@noci
I don't know about snowtide and pdfxstream. Are they plugins/addons of the lucene/solr ?
I hope they're free and can be used by solr. I'm getting more and more fascinated by solr.
Can you clarify on pros and cons of lucene/solr? what's their difference, if you have experience in using them?

@Mohammed Khawaja
Alfresco is a paid solution, but the mobile app support including iOS and Android is good.
I may go for Community edition, if convinced enough.
Do you have any experience using their software?

@Zberteoc
Do you know a working method by experience?

@theo kouwenhoven
Lutus Agenda seems to be a DOS old solution!

@gheist
@Sjef Bosman
Local search is not intended.
Mohammed KhawajaManager - Infrastructure:  Information TechnologyCommented:
I used Alfresco years ago but I know people who are still using.  At my work, we are a Microsoft shop and thus we use SharePoint with SurfRay Ontoloca for indexing and searching.
ZberteocCommented:
Using FILESTREAM is a good compromise if you really want to "marry" an SQL database with outside documents. It makes a link between the database and the folders where the documents are but it doesn't really load the documents into the database:

http://social.technet.microsoft.com/wiki/contents/articles/9809.store-and-index-documents-in-sql-server-2012-an-end-to-end-walkthrough.aspx

Other than that you would simply create a network location for your files and then some tables that will quickly identify their name and location.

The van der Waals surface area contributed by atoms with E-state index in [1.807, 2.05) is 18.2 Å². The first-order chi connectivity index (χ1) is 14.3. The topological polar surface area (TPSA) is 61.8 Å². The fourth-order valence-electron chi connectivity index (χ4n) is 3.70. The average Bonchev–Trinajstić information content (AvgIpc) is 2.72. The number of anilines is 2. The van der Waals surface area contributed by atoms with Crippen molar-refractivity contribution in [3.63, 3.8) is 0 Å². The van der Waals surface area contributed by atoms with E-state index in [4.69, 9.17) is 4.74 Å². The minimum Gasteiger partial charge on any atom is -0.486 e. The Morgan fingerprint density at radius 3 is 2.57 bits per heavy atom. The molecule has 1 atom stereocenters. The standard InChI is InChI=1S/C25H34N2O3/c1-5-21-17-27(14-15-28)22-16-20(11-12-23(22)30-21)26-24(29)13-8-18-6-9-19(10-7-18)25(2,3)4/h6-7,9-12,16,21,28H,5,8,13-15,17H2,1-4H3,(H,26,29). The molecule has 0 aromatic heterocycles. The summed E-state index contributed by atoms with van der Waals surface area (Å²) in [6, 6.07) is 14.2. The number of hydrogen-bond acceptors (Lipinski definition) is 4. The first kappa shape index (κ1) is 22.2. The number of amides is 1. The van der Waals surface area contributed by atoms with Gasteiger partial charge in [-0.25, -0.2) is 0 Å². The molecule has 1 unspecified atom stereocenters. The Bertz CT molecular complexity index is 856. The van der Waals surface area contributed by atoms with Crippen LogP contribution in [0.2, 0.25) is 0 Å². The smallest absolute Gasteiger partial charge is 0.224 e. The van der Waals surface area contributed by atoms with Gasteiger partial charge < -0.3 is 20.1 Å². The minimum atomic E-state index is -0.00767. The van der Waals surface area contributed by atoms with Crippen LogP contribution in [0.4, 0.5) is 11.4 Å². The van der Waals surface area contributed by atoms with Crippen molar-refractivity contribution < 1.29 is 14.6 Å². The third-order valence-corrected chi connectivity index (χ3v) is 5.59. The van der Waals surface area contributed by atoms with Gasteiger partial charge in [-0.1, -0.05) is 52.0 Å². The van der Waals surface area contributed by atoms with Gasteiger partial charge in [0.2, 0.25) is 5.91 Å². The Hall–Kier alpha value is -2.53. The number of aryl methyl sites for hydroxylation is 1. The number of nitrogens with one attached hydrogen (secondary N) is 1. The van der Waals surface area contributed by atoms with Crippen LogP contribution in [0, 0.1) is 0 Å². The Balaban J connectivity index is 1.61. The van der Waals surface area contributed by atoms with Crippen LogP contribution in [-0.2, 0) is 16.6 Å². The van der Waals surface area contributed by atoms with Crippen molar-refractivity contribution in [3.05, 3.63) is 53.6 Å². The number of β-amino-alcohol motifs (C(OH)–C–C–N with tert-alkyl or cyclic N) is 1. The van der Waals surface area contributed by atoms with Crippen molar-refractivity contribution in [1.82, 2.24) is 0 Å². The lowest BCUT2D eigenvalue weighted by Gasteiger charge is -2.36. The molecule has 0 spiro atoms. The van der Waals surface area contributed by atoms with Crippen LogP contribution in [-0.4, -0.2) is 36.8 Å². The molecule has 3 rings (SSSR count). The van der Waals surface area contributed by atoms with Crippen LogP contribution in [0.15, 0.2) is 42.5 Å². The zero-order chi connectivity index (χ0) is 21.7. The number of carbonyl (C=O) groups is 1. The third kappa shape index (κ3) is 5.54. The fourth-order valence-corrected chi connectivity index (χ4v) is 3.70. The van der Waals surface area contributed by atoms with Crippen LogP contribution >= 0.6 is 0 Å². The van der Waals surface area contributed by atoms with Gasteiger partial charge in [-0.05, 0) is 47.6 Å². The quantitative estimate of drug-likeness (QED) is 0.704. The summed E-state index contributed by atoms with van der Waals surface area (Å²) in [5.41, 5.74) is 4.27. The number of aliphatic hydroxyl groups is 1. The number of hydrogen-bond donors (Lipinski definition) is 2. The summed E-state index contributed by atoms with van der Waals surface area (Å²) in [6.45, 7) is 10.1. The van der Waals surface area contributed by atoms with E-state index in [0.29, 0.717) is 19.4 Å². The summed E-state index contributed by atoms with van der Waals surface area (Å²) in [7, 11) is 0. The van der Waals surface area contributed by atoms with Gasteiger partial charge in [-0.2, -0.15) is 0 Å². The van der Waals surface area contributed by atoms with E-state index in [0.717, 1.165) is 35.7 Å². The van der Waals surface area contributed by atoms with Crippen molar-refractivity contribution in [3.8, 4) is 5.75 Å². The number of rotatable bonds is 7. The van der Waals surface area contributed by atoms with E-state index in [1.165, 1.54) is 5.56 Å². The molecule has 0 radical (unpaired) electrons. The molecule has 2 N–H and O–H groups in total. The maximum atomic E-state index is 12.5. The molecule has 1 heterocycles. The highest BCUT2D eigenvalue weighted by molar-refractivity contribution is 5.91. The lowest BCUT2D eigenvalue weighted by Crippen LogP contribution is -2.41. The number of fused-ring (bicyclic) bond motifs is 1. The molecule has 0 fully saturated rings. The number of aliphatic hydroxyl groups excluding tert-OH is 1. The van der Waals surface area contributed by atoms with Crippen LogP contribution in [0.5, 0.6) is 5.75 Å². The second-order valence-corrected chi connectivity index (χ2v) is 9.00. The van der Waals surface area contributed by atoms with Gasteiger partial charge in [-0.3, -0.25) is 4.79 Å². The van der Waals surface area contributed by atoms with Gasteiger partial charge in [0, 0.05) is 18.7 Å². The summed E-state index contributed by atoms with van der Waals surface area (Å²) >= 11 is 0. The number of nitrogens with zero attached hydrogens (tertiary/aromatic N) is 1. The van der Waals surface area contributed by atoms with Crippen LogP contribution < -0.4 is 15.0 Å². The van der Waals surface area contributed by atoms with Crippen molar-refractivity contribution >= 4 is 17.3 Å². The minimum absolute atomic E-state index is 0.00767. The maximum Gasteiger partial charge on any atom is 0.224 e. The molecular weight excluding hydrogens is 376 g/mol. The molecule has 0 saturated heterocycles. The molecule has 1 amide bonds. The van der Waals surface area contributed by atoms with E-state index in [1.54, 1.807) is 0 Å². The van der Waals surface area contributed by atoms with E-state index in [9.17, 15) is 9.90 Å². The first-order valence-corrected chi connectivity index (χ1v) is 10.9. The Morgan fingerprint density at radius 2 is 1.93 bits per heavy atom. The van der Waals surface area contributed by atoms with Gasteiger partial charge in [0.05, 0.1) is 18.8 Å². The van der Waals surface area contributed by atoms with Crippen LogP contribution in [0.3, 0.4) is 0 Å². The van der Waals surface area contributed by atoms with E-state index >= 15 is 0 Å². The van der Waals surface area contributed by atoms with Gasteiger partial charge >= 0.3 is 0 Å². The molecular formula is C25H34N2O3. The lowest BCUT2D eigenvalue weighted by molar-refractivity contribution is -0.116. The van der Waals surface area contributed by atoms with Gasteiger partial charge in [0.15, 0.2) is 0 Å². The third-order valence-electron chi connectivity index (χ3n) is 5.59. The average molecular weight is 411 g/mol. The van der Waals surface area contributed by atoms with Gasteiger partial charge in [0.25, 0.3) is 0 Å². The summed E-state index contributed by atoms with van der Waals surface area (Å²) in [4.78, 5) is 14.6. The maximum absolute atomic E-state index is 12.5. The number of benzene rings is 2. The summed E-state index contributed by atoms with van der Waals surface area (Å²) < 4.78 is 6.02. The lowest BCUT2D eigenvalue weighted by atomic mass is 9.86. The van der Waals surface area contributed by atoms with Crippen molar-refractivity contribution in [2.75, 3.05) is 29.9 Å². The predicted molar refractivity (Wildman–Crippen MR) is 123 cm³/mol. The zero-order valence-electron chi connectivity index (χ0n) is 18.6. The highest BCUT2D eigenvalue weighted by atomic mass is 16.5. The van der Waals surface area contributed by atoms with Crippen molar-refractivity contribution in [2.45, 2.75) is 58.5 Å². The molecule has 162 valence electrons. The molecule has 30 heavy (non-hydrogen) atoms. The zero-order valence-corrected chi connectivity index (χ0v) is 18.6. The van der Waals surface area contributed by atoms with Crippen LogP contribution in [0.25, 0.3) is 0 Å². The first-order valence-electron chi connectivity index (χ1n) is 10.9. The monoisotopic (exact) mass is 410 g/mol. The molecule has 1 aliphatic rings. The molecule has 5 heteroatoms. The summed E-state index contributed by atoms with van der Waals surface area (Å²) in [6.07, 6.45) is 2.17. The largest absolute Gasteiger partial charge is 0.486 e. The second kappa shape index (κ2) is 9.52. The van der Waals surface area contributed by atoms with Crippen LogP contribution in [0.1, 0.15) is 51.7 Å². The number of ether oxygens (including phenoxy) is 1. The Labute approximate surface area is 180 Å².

Arman KhodabandeIT Manager and ConsultantAuthor Commented:
Still waiting for other experts input!

@Mohammed Khawaja
Was there any reason to set Alfresco aside?
You seem to be from Arab countries, and that's perfect. Can those softwares  handle UTF8 word and pdfs? How about arabic?

@Zberteoc
Thank you that was very valuable information. Learned a lot.
gheistCommented:
Biggest problem with arabic was (and is) rendering, whole alphabet is in very old Unicode releases already. Rendering problem is pretty minor compared to rendering Korean script intermixed with latin letters...

Why to put alfresco aside? Because microsoft promises reduced price and sponsored certifications if you sink in their produce.
Mohammed KhawajaManager - Infrastructure:  Information TechnologyCommented:
Where I work, the company has decided to reduce the number of partners it keeps.  We have few partners (i.e. SAP for ERP, Windows for OS, SQL for DB, SharePoint for collaboration, Kaspersky for anti-virus, etc.).
Shalom CarmelCTOCommented:
I really don't know anything about sphinx, neither good nor bad.
solr has been around for a longer time, and has proven itself over and over again. One advantage solr has over sphinx, is that it has hundreds of solid integrations. For example, office files and pdf indexing and searching are inherently built into solr, whereas with sphinx you get a code sample to work out.

If I were to develop a web site or product that needs custom searching, I would consider the search engine to be part of the product r&d, and would seriously consider one or the other on the merit of whichever features are important for the product.

However, if I were in your position and had to implement what seems to be an IT solution of the "fire and forget" sort, I would be looking for something that does not require extensive coding during installation and post installation.

If I had the money I would take a commercial tool like Alfresco, and if I did not have the budget for that I would take solr. It will require less maintenance work that sphinx.

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nociSoftware EngineerCommented:
Alfresco still has a community edition, you need a candle to find it, but it is still there.
The community edition is free.

https://www.alfresco.com/alfresco-community-download
Arman KhodabandeIT Manager and ConsultantAuthor Commented:
Thank you all

@shalomc
Thanks for your comprehensive explanation.

@noci
Yeah, I even saw their comparison chart. I should try it out sometime.